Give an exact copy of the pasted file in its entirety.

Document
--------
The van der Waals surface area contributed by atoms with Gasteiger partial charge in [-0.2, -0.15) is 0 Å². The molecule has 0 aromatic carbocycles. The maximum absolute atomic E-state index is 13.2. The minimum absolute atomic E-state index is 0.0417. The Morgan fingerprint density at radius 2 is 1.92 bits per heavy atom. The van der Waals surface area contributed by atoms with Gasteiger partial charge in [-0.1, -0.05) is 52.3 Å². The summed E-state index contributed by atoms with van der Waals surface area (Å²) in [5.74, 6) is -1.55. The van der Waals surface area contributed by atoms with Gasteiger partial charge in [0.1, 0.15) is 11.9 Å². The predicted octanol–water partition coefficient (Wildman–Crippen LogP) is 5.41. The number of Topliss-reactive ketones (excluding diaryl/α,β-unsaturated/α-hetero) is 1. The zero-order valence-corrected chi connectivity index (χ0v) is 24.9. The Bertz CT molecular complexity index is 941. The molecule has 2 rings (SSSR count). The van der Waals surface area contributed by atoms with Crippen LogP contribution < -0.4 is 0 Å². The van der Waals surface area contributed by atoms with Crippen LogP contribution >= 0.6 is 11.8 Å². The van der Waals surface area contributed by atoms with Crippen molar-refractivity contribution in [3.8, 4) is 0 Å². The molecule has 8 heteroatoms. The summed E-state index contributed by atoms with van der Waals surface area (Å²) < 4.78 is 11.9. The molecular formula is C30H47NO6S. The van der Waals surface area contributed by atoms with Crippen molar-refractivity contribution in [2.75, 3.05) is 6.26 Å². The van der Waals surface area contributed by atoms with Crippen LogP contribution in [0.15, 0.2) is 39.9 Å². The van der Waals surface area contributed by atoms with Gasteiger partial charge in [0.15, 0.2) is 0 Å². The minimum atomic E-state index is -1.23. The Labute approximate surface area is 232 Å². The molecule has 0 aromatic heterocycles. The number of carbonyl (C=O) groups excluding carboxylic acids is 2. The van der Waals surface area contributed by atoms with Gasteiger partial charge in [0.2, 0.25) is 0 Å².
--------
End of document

The van der Waals surface area contributed by atoms with Gasteiger partial charge in [-0.2, -0.15) is 0 Å². The molecule has 0 aromatic carbocycles. The maximum absolute atomic E-state index is 13.2. The minimum absolute atomic E-state index is 0.0417. The Morgan fingerprint density at radius 2 is 1.92 bits per heavy atom. The van der Waals surface area contributed by atoms with Gasteiger partial charge in [-0.1, -0.05) is 52.3 Å². The summed E-state index contributed by atoms with van der Waals surface area (Å²) in [5.74, 6) is -1.55. The van der Waals surface area contributed by atoms with Gasteiger partial charge in [0.1, 0.15) is 11.9 Å². The predicted octanol–water partition coefficient (Wildman–Crippen LogP) is 5.41. The number of Topliss-reactive ketones (excluding diaryl/α,β-unsaturated/α-hetero) is 1. The zero-order valence-corrected chi connectivity index (χ0v) is 24.9. The Bertz CT molecular complexity index is 941. The molecule has 2 rings (SSSR count). The van der Waals surface area contributed by atoms with Crippen LogP contribution < -0.4 is 0 Å². The van der Waals surface area contributed by atoms with Crippen LogP contribution >= 0.6 is 11.8 Å². The van der Waals surface area contributed by atoms with Crippen molar-refractivity contribution in [3.8, 4) is 0 Å². The molecule has 8 heteroatoms. The summed E-state index contributed by atoms with van der Waals surface area (Å²) < 4.78 is 11.9. The molecular formula is C30H47NO6S. The van der Waals surface area contributed by atoms with Crippen molar-refractivity contribution in [2.75, 3.05) is 6.26 Å². The van der Waals surface area contributed by atoms with Crippen LogP contribution in [0.15, 0.2) is 39.9 Å². The van der Waals surface area contributed by atoms with Gasteiger partial charge in [0.15, 0.2) is 0 Å². The minimum atomic E-state index is -1.23. The Labute approximate surface area is 232 Å². The molecule has 0 aromatic heterocycles. The number of carbonyl (C=O) groups excluding carboxylic acids is 2. The van der Waals surface area contributed by atoms with Gasteiger partial charge in [0.2, 0.25) is 0 Å².